In the words of Alex Drew, a mechanical project engineer at DJO Surgical, a global provider of medical devices. “Before DJO Surgical brought the [Formlabs 3D printer] on board, we relied almost exclusively on outside print vendors for prototypes. Today, we are running four Formlabs machines, and the impact has been profound. Our rate of 3D printing has doubled, cost has been reduced by 70 percent, and the level of print detail allows for clear communication of designs with orthopedic surgeons.”

Medical device companies like Coalesce use 3D printing to create accurate prototypes of medical devices.

3D printing can accelerate the design process by iterating complex designs in days instead of weeks. When Coalesce was tasked to create an inhaler device that can digitally assess an asthma patient’s inspiratory flow profile outsourcing to service providers would have resulted in lengthy lead times for each prototype. Design files would have had to be painstakingly refined through various iterations before being sent off-site to be built. 

Instead, desktop SLA 3D printing allowed Coalesce to keep the entire prototyping process in-house. The prototypes were fit for use in clinical studies and looked just like a finished product. In fact, when they showcased the device, their clients mistook the prototype for the final product.

Overall, in-house represented an enormous 80–90% reduction in lead time for prototypes. What’s more, the parts took only eight hours to print and could be finished and painted within a few days, while the same process would have taken a week or two through an external contractor.

3. Affordable Prostheses

Each year hundreds of thousands of people lose a limb, but only a subset of them get access to a prosthesis to recover its function.

Simple prostheses are only available in a few sizes, so patients must make do with what fits best, while custom-fit bionic devices designed to mimic the motions and grips of real limbs that rely on muscles in a person’s residual limb to control their functions are so expensive that they’re only accessible to patients with the best health insurance in developed countries. This particularly affects prostheses for children. As children grow and get into adventures, they inevitably outgrow their prostheses and require expensive repairs.

The difficulty is the lack of manufacturing processes that can produce custom parts affordably. But increasingly, prosthetists can take advantage of 3D printing’s much-noted design freedom to mitigate these high financial barriers to treatment.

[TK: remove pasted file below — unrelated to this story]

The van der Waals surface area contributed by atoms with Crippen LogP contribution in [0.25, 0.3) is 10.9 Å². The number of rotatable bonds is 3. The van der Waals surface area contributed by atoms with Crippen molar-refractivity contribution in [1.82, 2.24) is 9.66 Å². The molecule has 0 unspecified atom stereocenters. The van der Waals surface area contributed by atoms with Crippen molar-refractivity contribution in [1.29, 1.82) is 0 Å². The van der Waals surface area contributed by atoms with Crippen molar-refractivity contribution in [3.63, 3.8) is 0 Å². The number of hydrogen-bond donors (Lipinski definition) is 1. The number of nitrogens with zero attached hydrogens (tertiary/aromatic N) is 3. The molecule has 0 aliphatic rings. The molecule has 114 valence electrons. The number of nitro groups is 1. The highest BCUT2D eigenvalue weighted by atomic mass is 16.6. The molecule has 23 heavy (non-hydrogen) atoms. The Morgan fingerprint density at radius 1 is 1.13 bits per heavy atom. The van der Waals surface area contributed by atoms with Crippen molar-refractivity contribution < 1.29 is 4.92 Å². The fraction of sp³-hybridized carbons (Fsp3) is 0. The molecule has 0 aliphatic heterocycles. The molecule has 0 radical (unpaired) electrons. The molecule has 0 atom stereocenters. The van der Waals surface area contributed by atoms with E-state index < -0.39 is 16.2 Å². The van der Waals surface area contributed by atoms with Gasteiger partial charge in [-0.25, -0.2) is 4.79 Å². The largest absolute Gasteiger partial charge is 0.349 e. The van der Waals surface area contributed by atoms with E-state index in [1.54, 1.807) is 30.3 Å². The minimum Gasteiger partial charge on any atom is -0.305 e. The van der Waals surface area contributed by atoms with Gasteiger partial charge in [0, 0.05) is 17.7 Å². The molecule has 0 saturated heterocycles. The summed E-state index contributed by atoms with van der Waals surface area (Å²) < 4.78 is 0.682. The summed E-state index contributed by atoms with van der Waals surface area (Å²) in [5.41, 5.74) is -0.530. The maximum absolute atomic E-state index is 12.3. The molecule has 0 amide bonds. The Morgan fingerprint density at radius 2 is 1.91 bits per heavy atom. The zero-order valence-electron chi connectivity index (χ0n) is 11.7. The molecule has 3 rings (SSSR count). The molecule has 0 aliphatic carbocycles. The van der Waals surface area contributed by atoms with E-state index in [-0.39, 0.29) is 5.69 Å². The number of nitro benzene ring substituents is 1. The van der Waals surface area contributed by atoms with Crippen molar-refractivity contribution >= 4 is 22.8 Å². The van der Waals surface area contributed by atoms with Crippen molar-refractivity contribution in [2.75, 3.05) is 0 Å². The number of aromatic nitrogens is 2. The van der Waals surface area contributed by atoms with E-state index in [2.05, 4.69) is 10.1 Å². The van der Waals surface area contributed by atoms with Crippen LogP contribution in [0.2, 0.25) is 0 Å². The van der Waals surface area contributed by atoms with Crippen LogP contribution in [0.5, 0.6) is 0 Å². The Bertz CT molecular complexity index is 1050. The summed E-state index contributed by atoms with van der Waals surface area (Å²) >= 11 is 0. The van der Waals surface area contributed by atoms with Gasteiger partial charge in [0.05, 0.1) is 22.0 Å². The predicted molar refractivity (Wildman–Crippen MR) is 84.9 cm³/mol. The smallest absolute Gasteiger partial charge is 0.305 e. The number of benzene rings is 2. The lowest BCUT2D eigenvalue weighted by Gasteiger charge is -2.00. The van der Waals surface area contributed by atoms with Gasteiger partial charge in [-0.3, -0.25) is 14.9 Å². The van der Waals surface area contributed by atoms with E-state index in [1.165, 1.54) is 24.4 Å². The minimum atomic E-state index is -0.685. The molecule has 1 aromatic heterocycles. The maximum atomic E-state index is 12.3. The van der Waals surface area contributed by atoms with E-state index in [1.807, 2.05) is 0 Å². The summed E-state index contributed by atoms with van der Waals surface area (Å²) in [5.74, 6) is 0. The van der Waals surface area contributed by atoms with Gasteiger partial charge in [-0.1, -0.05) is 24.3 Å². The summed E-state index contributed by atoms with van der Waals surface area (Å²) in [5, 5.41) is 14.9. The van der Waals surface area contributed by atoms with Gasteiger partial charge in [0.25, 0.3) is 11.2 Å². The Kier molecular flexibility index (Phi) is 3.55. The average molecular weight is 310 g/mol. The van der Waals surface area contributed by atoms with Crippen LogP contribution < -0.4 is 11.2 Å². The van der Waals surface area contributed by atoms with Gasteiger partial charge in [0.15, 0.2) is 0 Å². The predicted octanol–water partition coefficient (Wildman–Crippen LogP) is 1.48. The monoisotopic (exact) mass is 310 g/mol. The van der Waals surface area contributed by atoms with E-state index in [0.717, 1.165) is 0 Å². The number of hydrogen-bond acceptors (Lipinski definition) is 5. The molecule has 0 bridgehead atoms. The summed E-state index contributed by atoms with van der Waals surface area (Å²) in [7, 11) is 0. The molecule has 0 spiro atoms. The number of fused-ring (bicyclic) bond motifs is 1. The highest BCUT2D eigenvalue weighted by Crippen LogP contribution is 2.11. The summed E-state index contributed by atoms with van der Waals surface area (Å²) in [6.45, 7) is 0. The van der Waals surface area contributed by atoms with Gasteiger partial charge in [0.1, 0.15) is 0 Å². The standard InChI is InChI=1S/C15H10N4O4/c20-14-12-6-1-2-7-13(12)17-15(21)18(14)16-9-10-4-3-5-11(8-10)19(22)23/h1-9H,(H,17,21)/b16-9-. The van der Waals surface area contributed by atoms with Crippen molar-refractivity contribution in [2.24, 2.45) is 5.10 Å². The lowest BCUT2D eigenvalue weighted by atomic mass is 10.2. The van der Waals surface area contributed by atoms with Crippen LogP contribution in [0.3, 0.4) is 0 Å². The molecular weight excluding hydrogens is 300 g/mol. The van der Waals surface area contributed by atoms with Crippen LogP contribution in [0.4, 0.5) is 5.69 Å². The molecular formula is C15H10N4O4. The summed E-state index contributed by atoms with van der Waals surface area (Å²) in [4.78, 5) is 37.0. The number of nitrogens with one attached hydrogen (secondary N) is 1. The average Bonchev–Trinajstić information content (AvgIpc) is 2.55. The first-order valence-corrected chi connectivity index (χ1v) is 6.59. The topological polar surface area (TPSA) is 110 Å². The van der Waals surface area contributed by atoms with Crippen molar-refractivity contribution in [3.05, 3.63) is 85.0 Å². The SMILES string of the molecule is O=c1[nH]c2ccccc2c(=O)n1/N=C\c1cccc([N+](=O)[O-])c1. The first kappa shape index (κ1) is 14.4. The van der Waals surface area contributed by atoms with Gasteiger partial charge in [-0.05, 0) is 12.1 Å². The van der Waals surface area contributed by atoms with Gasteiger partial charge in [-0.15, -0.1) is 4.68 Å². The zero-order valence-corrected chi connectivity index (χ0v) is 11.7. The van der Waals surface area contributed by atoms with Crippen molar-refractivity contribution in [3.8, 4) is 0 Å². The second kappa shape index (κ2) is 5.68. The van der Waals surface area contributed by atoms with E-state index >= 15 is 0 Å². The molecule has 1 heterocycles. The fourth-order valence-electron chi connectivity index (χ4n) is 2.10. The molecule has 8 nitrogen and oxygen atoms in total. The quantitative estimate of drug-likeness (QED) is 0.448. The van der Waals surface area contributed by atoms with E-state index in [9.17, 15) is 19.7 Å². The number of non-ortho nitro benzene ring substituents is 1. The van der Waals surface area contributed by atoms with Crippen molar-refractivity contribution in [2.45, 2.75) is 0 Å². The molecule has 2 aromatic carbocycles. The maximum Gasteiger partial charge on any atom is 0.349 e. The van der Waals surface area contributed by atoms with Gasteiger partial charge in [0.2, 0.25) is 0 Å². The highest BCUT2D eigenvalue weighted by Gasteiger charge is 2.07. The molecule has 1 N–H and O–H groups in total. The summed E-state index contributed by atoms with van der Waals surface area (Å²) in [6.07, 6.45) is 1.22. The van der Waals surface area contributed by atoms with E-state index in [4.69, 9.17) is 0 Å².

Initiatives such as e-NABLE allow entire communities around the world to form around 3D printed prostheses. They’re driving an independent movement in prosthetic production by sharing information and open-source designs freely online, so patients can get a custom-designed prosthesis that is well-adapted for them for as little as $50. 

Other inventors like Lyman Connor, take this one step further. With only a small facility of four desktop 3D printers, Lyman was able to complete and fit his first production prostheses. His ultimate objective? To create a customizable, fully bionic hand to be sold at a fraction of the current tens of thousands of dollars retail price tag for such advanced prostheses. 

Elsewhere, researchers at MIT have also identified 3D printing as an optimal means of producing more comfortable prosthesis sockets.

Needless to say, the low cost of producing these prostheses, along with the freedom that comes with custom designs, has proved revelatory. Prostheses made with 3D printing can be turned around in as little as two weeks and then can be trialed and maintained at a much lower cost than their traditional counterparts. 

As the costs continue to decrease and material properties improve, 3D printing will undoubtedly play an increasing role in this department of healthcare.

4. Corrective Insoles and Orthoses

Many of the same high financial barriers to treatment seen in prosthetics are also native to fields such as orthoses and insoles. Like many other patient-specific medical devices, custom orthoses are often inaccessible due to their high cost and take weeks or months to get manufactured. With 3D printing, that no longer needs to be the case.

The example of Matej and his son Nik springs to our mind. Born prematurely in 2011, difficulties during childbirth caused Nik to have cerebral palsy, a condition that affects almost twenty million people worldwide. Matej was inspired by his son’s unwavering will to transcend the limitations of his condition, but he was faced with a choice between a standard, pre-made orthosis that would have been inadequate and uncomfortable for his son, or an expensive custom solution that would take weeks or months to be delivered, only to be made quickly obsolete by a growing child.

He decided to take matters into his own hands and sought out new solutions to achieve this goal. With the freedom offered by digital technologies including  3D scanning and 3D printing, Matej and Nik's physical therapists were able to experiment liberally and develop an entirely new innovative workflow for ankle foot orthoses (AFOs).

The resulting custom-made, 3D printed orthosis provided Nik with support, comfort, and correction precisely where it was needed, helping Nik to at last take his first independent steps. This custom orthotic device reprised the highly-adjusted finish of high-end orthotics, at a fraction of the price, and with no further adjustments required.